Pinkunoizu: The Drop (Full Time Hobby)

Danish neo-psych quartet deliver excellent second LP

Released Aug 5th, 2013 via Full Time Hobby / By Holly Daffurn
Pinkunoizu: The Drop (Full Time Hobby) There is a beautiful fluidity to The Drop, which is steeped in experimentation, expression and wonderfully obscure noisescapes. ‘The Great Pacific Garbage Patch’ opens the LP, with a surreal washy introduction that soon builds into a bass fuelled melodic track.

It’s a gorgeous example of how Pinkunoizu manage to fuse richly textured and varied fields of sound with bounding bass and fruity pop-riddled melodies. Their ability to have a strong song at the core and surround it with an abstract landscape of emotive and obscure noise makes them a truly unique and delightfully listenable act.

There is a softness to the vocals which are often beautifully soaked in ethereal reverb along with a lovely choice of electronic and synth-based noises, as well as real shuffling drums. The solidity of the kit drum sound really resonates with the distorted woven guitar waves and wandering keys. At times the guitars scream with a guttural rock sound that works surprisingly well with the deviation of electronic washes.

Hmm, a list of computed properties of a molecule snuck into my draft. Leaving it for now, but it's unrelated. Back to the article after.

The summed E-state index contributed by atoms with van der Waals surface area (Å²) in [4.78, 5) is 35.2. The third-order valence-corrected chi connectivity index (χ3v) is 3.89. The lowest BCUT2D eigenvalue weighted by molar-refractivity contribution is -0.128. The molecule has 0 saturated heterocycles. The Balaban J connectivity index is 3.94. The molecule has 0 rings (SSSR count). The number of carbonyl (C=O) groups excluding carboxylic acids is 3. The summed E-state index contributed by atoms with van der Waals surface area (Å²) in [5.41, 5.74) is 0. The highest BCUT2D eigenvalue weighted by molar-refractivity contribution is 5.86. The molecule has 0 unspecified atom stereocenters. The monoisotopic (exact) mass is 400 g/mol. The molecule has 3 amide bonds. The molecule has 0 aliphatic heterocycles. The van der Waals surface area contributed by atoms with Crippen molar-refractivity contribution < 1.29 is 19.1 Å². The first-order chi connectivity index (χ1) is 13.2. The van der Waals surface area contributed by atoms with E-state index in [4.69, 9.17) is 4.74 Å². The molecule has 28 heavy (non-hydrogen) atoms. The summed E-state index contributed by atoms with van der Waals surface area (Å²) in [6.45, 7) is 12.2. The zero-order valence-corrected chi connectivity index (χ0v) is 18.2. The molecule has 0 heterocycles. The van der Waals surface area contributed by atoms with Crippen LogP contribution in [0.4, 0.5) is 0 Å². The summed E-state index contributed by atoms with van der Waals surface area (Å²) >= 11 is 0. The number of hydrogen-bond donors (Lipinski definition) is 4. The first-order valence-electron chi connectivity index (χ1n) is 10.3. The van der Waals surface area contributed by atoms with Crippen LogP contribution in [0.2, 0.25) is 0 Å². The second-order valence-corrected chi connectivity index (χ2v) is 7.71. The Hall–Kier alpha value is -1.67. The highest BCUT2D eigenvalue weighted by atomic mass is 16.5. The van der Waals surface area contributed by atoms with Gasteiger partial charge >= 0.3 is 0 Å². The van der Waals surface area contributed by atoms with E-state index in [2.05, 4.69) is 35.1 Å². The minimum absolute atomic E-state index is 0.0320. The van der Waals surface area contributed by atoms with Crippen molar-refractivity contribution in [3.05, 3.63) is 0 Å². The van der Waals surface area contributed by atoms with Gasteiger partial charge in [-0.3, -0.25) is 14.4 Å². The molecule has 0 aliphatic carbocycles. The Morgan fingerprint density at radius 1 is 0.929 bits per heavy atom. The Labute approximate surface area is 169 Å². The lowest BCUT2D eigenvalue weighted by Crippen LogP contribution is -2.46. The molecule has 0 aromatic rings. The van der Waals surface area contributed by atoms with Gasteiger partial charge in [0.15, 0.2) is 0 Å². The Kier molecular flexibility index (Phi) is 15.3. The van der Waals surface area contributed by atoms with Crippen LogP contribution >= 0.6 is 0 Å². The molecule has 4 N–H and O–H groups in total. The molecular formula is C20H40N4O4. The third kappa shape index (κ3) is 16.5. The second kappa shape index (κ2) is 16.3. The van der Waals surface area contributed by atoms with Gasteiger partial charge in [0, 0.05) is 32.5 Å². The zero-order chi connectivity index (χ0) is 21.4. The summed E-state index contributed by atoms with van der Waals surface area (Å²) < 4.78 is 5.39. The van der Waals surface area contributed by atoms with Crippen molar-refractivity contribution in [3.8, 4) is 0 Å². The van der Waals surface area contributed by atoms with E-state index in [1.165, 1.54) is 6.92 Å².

The album title refers to the alterations in pitch that stutters through the entire LP, starting with the tone generator that manipulates the pitch in the intro to the opening track and continuing throughout.

There is a poignant dreaminess to the album with each track leading you further into a fantastical land most notably on ‘The Swollen Map’, influenced by the Jorge Luis Borges concept of a map that grows to overshadow the landscape that it initially represented.

‘The Swollen Map’ starts as the most conventional track on the set, with sustained keyboard chords and a tenderly naïve vocal, before the white noise, distortion, tremolo and glitchy looped vocals obliterate everything. Within a beat, the next track ‘Pyromancer’ shimmies in with its barbershopesque backing vocals and swaggering hooks.

This album is so achingly fresh and different, it takes you by the hand and leads you into a constantly evolving landscape, but despite its constant evolution and twinges of the macabre it’s a glorious world to be in. Rather than being disorientating The Drop is exciting and exhilarating. The shifts in mood and vivid sense of scene make it a really rich and interesting journey.

There is a definite build in atmosphere towards the close before the final track, the beautifully understated ’Down In The Liverpool Stream’ rolls in with a hypnotic tidal quality, concluding the story with a gentle lulling softness.